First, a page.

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What Are the Symptoms of a Beta Carotene Overdose?

Eating too many carrots has been known to turn skin orange or yellow due to a beta carotene overdose, but rarely does it occur on the face.
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  • Written By: K.C. Bruning
  • Edited By: John Allen
  • Last Modified Date: 20 October 2014
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The most common effect of a beta carotene overdose is orange or yellow discoloration of the skin. This coloring is typically most concentrated in the palms of the hands and on the bottoms of the feet, though it has also been known to develop on the face. Diarrhea, uncharacteristic bruising or bleeding, and dizziness are other reported effects of a beta carotene overdose.

In general, a beta carotene overdose is not considered to be serious if it is addressed promptly. The effects are generally easily treatable. In most cases, an overdose can be treated by discontinuing use of the supplement. It may also be possible to treat side effects by reducing the dosage.

To avoid a beta carotene overdose, it is advisable to only use the supplement temporarily to target specific conditions. General use over long periods of time may put an individual at higher risk of side effects. Current or past regular use of cigarettes and heavy consumption of multivitamins can add to the risk of an adverse reaction. Past exposure to asbestos can also make taking the supplement problematic.

There are some medications and supplements which can lose their effectiveness when taken with beta carotene supplements. Cholesterol-lowering medications may be less effective if they are taken in combination with the supplement and vitamin C, vitamin E, and selenium. This includes any of the drugs in the class known as statins. Taking this combination of vitamins with niacin can reduce its effectiveness as well.

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Several organizations, such as the World Cancer Research Institute, World Health Organization, and American Cancer Society, recommend getting beta-carotene from whole, fresh foods. This is primarily because there has been little evidence to support the safety of getting this or any other antioxidant from supplements. It has historically not been determined that there is any condition that would require a beta-carotene supplement.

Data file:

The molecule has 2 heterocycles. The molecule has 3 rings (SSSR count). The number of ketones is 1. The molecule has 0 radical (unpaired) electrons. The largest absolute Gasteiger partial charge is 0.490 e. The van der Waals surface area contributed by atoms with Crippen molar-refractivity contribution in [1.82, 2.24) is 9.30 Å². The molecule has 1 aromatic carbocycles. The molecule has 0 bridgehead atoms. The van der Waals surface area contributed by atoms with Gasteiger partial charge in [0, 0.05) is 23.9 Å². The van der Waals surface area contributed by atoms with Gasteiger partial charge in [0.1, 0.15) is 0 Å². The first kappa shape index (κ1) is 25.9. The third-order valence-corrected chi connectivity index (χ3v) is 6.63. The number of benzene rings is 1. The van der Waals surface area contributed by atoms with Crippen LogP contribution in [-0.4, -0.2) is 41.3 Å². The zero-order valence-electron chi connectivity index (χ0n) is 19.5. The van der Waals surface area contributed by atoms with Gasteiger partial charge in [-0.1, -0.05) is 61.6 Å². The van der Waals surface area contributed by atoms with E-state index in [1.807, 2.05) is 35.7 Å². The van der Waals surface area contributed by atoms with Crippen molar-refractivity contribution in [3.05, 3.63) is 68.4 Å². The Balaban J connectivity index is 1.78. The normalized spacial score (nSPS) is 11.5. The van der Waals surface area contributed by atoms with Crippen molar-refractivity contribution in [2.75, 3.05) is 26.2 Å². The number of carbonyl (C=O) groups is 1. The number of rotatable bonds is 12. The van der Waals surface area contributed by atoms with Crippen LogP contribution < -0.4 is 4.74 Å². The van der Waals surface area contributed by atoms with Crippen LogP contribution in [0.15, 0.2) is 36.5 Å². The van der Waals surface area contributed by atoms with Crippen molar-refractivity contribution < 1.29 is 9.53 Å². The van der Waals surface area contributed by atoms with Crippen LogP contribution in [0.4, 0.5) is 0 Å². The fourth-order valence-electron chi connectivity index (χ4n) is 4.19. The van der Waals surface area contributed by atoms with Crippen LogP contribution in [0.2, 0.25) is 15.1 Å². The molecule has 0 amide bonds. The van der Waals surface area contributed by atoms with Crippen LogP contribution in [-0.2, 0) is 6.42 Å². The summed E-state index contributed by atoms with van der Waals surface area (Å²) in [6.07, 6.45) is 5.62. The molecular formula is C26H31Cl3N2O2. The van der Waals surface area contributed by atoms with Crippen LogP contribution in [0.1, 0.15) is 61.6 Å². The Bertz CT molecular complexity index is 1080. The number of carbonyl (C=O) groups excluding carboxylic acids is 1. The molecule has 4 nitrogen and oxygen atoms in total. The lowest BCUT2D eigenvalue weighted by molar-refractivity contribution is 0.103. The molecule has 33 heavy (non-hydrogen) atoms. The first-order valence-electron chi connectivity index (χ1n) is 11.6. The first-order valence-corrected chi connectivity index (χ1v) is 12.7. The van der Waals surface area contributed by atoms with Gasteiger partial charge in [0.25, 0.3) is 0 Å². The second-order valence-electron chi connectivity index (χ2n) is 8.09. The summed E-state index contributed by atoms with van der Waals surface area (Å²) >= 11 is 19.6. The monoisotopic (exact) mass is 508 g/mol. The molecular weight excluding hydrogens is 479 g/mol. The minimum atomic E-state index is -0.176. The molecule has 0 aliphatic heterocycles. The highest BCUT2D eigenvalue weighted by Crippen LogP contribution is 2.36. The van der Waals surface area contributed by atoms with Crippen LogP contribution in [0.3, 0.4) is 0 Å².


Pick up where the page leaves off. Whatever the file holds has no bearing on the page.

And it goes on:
There are also some substances that impede the effectiveness of beta carotene supplements. Excessive consumption of alcohol can lower the level of the substance in the body. It can also increase the amount of retinol, which is believed to have a connection with a higher risk of cancer. Fat substitute products may also reduce the effectiveness of beta carotene supplements.

Beta carotene is one of many pigments that provide a significant amount of vitamin A. Some of the foods in which it can be found include whole grains, vegetables, and fruits. In food or as a supplement, it is used to treat the symptoms of a wide array of conditions including asthma, epilepsy, and Alzheimer’s disease.

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anon957367
Post 4

Actually, you can overdose on beta carotene from food - especially carrots. My daughter was diagnosed with it as a toddler because I was accidentally feeding her lots of carrots through the "toddler" vegetable/meat combinations. Every one of them had carrots in them. Her pediatrician noticed it right away and no harm was done, but don't feed little kids too many carrots!

stoneMason
Post 3

@literally45-- Yea, this is why doctors recommend getting fat soluble vitamins like beta carotene from food rather than from supplements. Food doesn't contain enough of the vitamin for us to overdose on it.

I think I once overdosed on beta carotene. I didn't have skin discoloration but I did feel very tired and nauseated for several days. I didn't talk to my doctor about it but I noticed that the symptoms disappeared when I stopped taking my beta carotene supplement.

literally45
Post 2

@anamur-- It is definitely possible to develop beta carotene toxicity. This is not true for all vitamins, there are some vitamins like vitamin B12 that is very difficult to overdose on.

But beta carotene is a type of vitamin A and it's a fat soluble vitamin which means that it is stored in the body. The risk of overdosing on fat soluble vitamins is much higher than the risk of overdosing on water soluble vitamins. This is because the excess of water soluble vitamins are excreted out of the body through urine.

serenesurface
Post 1

Oh, I didn't know that it's possible to overdose on vitamins. I guess I should take it easy with my supplements. I've been taking a multivitamin with a lot of beta carotine three times a day.

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